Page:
The Chinese military began showing off its latest aircraft at the country’s largest airshow, the 12th China International Aviation and Aerospace Exhibition, from Nov. 6 to Nov. 11 this year. But military experts observing the event noted a slew of weaknesses in what was meant to be a show of strength.
The exhibition in the city of Zhuhai, in southern China’s Guangdong Province, featured modern Chinese-designed combat aircraft and their capabilities, in particular the fifth-generation J-20 stealth fighter and jet-thrust vectoring controls on the J-10B, a light multirole fighter.
The J-20, designed by the Chengdu Aerospace Corporation, was the focus of of the airshow, being China’s indigenous fifth-generation jet fighter.
Fifth-generation military aircraft, among which are the American F-22 Raptor and F-35 Lightning II, as well as Russia’s Sukhoi Su-57, are characterized by their stealth and ability to supercruise, or fly at supersonic speeds without using afterburners.
The J-20 made its maiden flight on Jan. 11, 2011, and was officially revealed at the last exhibition in 2016. It entered service with the People’s Liberation Army Air Force in March 2017 and was assigned to combat units in February.
Three J-20s performed in the airshow on Nov. 6, with a flight time of six minutes. Observers have noted many similarities with the American F-22, which first flew in 1997 and entered service with the U.S. Air Force in 2005.
Harry Kazianis, director of defense studies at the U.S. Center for the National Interest, told CNBC in 2017, “What Beijing has been very good at is targeting U.S. defense contractors, getting into their computer systems through various types of, essentially, cyberwarfare and stealing the designs of some of America’s best military assets.”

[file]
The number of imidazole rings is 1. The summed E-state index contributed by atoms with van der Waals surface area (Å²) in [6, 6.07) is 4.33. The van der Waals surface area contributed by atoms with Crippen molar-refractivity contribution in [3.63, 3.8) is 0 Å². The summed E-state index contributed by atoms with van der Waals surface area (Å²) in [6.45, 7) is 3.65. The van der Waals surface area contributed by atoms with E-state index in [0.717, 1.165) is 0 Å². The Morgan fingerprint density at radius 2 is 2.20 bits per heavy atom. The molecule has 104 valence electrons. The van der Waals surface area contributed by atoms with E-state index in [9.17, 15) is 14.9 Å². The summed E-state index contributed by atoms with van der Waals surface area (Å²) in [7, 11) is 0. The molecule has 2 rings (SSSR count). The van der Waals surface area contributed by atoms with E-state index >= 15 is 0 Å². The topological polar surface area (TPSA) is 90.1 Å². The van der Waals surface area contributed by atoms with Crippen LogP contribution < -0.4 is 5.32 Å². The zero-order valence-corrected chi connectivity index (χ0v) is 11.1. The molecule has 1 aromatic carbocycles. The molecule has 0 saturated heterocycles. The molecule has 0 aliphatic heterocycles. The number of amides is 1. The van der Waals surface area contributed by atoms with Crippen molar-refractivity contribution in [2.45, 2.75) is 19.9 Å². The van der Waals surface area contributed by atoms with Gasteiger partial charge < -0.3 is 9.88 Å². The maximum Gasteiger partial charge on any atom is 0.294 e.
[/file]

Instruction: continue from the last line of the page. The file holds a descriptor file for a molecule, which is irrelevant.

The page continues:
In March 2016, the U.S. Department of Justice published an indictment in which Su Bin, a Chinese national pleaded guilty to participating in a years-long conspiracy to hack into the computer networks of major U.S. defense contractors, steal sensitive military and export-controlled data, and send the stolen data to China. Some of the data was related to the F-22 and F-35, according to media reports.
A major weakness of the J-20, like other Chinese military aircraft, lies in its engines as local manufacturers struggle to master the technology. In September, the WS-15 engine installed in the J-20 was reported to have been improved, but “minor problems” persist. A report by National Interest suggests that the J-20 cannot maintain its stealth qualities at supersonic speeds.
The older J-10B fighter also featured at Zhuhai, with special attention paid to its thrust vectoring control capabilities. The planes demonstrated this technology with three kinds of maneuvers, including the Pugachev’s Cobra, the Herbst maneuver, and the falling leaf maneuver.
In the falling leaf maneuver, the aircraft stalls in mid-flight, and as it falls, induces a spin. The stabilizers counter the directional forces, allowing the pilot to spin in opposite directions, like a leaf.
Hong Kong’s Ming Pao quoted Wong Dung, chairman of the Macao International Military Association, as saying that thrust vectoring control capabilities are critical in such advanced and complicated maneuvers, as they aid in quick changes of direction and position. But the technology has high material requirements, or else the jet may catch fire while airborne.
Wong noted that for reasons that are still unclear, the J-10B only turned once in the falling leaf maneuver, but the Russia-designed Sukhoi Su-35, which China imported in 2017, can do so multiple times.
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